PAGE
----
The elections are behind us, the leftovers of the Thanksgiving feast are finally consumed, and it is now the time to mark the celebrations that have arrived or are fast approaching.
Whether it be Christmas, Kwanza, or Hanukkah, which was celebrated last week, each has its elements of gift giving and family celebration.
Our environment immerses us in a pool of joyful preparation and anticipation. Music, television, theatrical productions, and the malls all do their part to instill in us a spirit of joyful anticipation. Yet, having recently spent some time in the hospital and having experienced the emergency room, I became starkly aware of what sickness and trauma can do to disturb the family unit.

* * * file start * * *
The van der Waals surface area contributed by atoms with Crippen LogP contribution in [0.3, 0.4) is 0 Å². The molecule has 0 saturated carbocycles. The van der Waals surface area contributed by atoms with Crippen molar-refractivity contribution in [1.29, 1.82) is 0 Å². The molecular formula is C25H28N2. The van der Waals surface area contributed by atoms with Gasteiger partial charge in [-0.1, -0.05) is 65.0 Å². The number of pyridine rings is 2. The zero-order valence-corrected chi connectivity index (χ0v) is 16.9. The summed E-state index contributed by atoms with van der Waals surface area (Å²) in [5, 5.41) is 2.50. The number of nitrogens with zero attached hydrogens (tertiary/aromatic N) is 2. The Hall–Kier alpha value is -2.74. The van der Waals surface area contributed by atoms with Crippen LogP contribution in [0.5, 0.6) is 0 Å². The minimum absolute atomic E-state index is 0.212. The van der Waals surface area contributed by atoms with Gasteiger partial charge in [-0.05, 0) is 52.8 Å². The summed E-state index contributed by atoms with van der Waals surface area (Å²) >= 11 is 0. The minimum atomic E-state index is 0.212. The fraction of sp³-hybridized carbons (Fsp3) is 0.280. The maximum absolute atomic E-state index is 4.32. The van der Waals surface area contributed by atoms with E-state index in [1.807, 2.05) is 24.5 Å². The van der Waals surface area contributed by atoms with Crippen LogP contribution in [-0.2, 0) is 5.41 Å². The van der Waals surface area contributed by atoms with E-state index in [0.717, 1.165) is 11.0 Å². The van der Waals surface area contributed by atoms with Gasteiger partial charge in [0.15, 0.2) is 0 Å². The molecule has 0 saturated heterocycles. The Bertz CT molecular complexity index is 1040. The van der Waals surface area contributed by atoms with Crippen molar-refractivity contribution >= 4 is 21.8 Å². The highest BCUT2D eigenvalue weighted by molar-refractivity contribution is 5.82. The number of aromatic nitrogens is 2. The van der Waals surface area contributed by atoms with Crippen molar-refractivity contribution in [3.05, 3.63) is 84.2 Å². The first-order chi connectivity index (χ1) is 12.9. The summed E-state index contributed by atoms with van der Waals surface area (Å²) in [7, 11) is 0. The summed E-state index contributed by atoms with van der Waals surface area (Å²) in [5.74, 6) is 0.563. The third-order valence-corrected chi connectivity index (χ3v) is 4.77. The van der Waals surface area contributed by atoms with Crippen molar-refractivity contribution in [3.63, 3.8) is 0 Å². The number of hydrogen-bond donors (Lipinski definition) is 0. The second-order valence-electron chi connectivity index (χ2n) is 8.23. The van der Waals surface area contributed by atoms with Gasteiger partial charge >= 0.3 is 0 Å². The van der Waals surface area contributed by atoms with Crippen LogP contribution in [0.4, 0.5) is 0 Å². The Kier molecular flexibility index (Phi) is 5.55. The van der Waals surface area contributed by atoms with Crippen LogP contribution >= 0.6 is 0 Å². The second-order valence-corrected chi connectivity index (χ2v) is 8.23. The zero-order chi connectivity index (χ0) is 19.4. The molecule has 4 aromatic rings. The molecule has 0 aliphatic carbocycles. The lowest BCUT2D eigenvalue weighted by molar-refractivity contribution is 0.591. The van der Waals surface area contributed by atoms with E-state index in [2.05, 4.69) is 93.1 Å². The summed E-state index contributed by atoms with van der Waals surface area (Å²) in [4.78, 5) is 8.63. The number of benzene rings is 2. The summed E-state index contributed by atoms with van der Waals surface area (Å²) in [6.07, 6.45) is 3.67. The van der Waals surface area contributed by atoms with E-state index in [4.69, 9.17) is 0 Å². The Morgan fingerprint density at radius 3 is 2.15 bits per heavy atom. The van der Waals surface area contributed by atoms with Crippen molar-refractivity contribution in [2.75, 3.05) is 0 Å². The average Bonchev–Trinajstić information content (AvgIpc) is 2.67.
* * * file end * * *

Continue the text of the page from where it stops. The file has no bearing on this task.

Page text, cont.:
My work at Grace Center, the day shelter for the homeless and people who are in crisis, is a constant reminder of how any of us could be caught in similar situations. The sudden loss of a job, abuse, situations which might lead to addictions, broken relations could strike any of us — not to mention the fact of the world situation, which often seems to border on the possibility of a nuclear winter, would be an omission as I begin to reflect on the culture in which we find ourselves.
As a clergy person, I am keenly aware of the dramatic fall in attendance in our places of worship. Most of the clergy are asking the question of why and what can be done.
In such a climate it becomes difficult to truly sing “Tis’ the Season to Be Jolly.” How can each of us respond to the challenge of joyful preparation and anticipation?
It seems to me that the true spirit of giving and joy, part of all of these celebrations, rests in relationships. Peace and joy comes no matter the situation when acts of love are performed.